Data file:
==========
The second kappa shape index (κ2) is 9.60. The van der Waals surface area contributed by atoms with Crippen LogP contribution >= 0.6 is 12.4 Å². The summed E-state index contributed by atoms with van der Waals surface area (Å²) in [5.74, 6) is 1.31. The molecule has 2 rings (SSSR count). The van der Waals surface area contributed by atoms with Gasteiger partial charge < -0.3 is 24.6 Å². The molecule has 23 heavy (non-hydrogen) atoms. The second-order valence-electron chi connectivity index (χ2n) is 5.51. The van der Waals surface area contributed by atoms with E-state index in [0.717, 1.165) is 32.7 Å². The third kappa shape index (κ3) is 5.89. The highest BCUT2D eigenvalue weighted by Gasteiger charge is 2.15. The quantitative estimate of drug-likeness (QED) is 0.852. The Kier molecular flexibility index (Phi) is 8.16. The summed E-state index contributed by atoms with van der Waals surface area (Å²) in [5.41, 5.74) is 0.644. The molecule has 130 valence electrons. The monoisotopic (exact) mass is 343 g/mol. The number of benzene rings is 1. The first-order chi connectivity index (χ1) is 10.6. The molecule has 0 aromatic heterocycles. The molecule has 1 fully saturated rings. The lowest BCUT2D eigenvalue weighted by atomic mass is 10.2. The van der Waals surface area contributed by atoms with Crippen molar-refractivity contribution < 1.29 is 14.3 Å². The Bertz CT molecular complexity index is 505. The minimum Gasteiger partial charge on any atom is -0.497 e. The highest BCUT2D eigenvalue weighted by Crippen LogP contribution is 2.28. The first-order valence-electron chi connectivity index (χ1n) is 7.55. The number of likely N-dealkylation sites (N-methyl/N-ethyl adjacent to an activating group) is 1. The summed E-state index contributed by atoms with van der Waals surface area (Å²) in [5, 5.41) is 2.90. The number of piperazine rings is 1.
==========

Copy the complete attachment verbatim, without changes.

The second kappa shape index (κ2) is 9.60. The van der Waals surface area contributed by atoms with Crippen LogP contribution >= 0.6 is 12.4 Å². The summed E-state index contributed by atoms with van der Waals surface area (Å²) in [5.74, 6) is 1.31. The molecule has 2 rings (SSSR count). The van der Waals surface area contributed by atoms with Gasteiger partial charge < -0.3 is 24.6 Å². The molecule has 23 heavy (non-hydrogen) atoms. The second-order valence-electron chi connectivity index (χ2n) is 5.51. The van der Waals surface area contributed by atoms with E-state index in [0.717, 1.165) is 32.7 Å². The third kappa shape index (κ3) is 5.89. The highest BCUT2D eigenvalue weighted by Gasteiger charge is 2.15. The quantitative estimate of drug-likeness (QED) is 0.852. The Kier molecular flexibility index (Phi) is 8.16. The summed E-state index contributed by atoms with van der Waals surface area (Å²) in [5.41, 5.74) is 0.644. The molecule has 130 valence electrons. The monoisotopic (exact) mass is 343 g/mol. The number of benzene rings is 1. The first-order chi connectivity index (χ1) is 10.6. The molecule has 0 aromatic heterocycles. The molecule has 1 fully saturated rings. The lowest BCUT2D eigenvalue weighted by atomic mass is 10.2. The van der Waals surface area contributed by atoms with Crippen molar-refractivity contribution < 1.29 is 14.3 Å². The Bertz CT molecular complexity index is 505. The minimum Gasteiger partial charge on any atom is -0.497 e. The highest BCUT2D eigenvalue weighted by Crippen LogP contribution is 2.28. The first-order valence-electron chi connectivity index (χ1n) is 7.55. The number of likely N-dealkylation sites (N-methyl/N-ethyl adjacent to an activating group) is 1. The summed E-state index contributed by atoms with van der Waals surface area (Å²) in [5, 5.41) is 2.90. The number of piperazine rings is 1.